La Fortuna Proyecto Asis


Proyecto Asis is a wildlife rescue centre located about 30 minutes drive from La Fortuna. The centre was set up both to rescue animals and educate visitors. They have several types of visits and packages available from a short 1.5 hour tour, a 3.5 hour tour + feeding to volunteering opportunities from a few days to a month or more. Volunteers stay with local host families.


We opted for the 3.5 hour tour + feeding session which was $54 each but all profits are put towards the welfare of the animals.

Carlos tickling Coco the teenage spider monkey

We spent the morning with Carlos, a highly committed, charismatic and knowledgable guide. As he took us round, Carlos explained that while it is illegal to keep wild animals in a domestic environment the maximum fine for keeping a jaguar or puma is only $100! This fine decreases for smaller animals, e.g. $80 for a monkey and $10 for a macaw.

Carlos had a brilliant rapport with both the animals and the visitors as he made everyone laugh with his entertaining explanations!


Many Costa Ricans like to keep parrots and macaws at home in cages but as they live for about 100 years and spend much of this time squawking loudly they are often either let loose or taken to the rescue centre.

Grandma spider monkey

Above is Gertie a 20 year old spider monkey who likes to spend her days sleeping and lounging around her cage. Carlos explained that the animals are carefully matched with other animals according to their temperament and personalities and moved if they don’t get on with each other.


Perla the wild pig was rescued from a domestic home environment. She has a friendly nature and will happily allow visitors to stroke her coarse fur. As a result she can never be released into the wild so will live at the centre for the rest of her days.

Rescue animals are kept in the centre for the shortest time possible before being released back into the wild. They often have injured sloths where they have become tangled up in overhead cables although there were no sloths when we visited.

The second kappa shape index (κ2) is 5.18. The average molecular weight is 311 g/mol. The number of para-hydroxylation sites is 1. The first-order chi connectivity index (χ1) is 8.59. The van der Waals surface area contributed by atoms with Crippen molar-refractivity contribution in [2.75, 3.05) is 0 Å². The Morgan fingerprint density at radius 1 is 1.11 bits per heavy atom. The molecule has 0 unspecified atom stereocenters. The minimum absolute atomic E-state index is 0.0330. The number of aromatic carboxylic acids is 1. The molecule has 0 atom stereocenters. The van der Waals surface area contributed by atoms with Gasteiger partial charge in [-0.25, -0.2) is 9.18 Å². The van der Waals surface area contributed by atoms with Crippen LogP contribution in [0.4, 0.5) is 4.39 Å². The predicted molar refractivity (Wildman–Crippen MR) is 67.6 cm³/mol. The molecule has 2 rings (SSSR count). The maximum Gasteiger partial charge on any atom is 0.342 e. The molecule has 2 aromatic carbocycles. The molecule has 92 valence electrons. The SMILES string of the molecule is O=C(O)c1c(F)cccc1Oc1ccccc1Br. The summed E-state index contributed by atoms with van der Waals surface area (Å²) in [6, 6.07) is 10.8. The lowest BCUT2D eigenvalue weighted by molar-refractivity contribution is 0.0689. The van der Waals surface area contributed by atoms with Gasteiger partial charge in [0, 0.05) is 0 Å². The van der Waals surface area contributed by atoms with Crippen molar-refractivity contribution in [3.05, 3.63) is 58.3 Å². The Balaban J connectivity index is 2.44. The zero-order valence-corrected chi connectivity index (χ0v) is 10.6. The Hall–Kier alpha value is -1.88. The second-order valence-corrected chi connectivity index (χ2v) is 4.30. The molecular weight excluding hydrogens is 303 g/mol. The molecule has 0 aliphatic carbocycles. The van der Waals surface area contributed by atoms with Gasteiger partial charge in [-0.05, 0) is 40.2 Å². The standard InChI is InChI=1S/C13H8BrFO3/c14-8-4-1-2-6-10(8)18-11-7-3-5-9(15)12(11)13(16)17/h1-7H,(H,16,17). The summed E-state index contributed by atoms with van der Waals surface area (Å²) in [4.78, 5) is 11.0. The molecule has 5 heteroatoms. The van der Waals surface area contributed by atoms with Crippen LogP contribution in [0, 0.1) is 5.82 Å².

As mentioned it is sometimes not possible to release animals. This depends on the individual circumstances of the animal and perhaps the nature of the injury. If an animal such as a macaw or monkey or indeed Perla have lived in a domestic house with a family they will never be able to look after themselves in the wild.

New arrival

Just after completing the tour a turtle was brought into the centre. The member of staff above is checking him out.

Preparing food for the animals

Following the tour it was feeding time! Above is Annabelle, Chris and Lee busy chopping bananas, sweet corn and vegetables for the monkeys, birds, wild pigs and other animals.

Carlos explaining how to feed the animals

Once the food was ready, Carlos took everyone outside and explained the different techniques necessary to feed the monkeys and birds whilst retaining your fingers!

Annabelle with one happy and contented monkey
Chris feeding the baby monkey

Overall we had a fun and enjoyable morning where we learned a great deal about Costa Rican animals and the issues faced. All cages were clean and the animals looked healthy and happy. This is an authentic and worthwhile place to visit if you are in La Fortuna.




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